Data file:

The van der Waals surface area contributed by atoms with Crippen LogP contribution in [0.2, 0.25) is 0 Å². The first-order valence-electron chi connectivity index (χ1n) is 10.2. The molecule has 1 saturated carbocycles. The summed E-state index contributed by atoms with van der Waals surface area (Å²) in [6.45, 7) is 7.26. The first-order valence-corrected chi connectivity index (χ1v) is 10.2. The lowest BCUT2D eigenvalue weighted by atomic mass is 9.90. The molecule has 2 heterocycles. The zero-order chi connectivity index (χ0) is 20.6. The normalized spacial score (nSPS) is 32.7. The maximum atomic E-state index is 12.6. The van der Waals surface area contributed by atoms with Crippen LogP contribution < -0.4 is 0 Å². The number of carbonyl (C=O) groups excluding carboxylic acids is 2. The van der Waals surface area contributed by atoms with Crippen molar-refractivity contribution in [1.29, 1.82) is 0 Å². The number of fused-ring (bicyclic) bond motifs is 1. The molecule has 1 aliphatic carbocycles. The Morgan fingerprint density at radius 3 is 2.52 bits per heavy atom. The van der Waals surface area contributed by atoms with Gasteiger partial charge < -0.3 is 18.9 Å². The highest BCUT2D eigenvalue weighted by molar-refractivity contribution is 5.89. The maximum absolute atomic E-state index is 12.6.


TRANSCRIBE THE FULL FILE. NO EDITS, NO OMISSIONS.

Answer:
The van der Waals surface area contributed by atoms with Crippen LogP contribution in [0.2, 0.25) is 0 Å². The first-order valence-electron chi connectivity index (χ1n) is 10.2. The molecule has 1 saturated carbocycles. The summed E-state index contributed by atoms with van der Waals surface area (Å²) in [6.45, 7) is 7.26. The first-order valence-corrected chi connectivity index (χ1v) is 10.2. The lowest BCUT2D eigenvalue weighted by atomic mass is 9.90. The molecule has 2 heterocycles. The zero-order chi connectivity index (χ0) is 20.6. The normalized spacial score (nSPS) is 32.7. The maximum atomic E-state index is 12.6. The van der Waals surface area contributed by atoms with Crippen LogP contribution < -0.4 is 0 Å². The number of carbonyl (C=O) groups excluding carboxylic acids is 2. The van der Waals surface area contributed by atoms with Crippen molar-refractivity contribution in [1.29, 1.82) is 0 Å². The number of fused-ring (bicyclic) bond motifs is 1. The molecule has 1 aliphatic carbocycles. The Morgan fingerprint density at radius 3 is 2.52 bits per heavy atom. The van der Waals surface area contributed by atoms with Gasteiger partial charge < -0.3 is 18.9 Å². The highest BCUT2D eigenvalue weighted by molar-refractivity contribution is 5.89. The maximum absolute atomic E-state index is 12.6.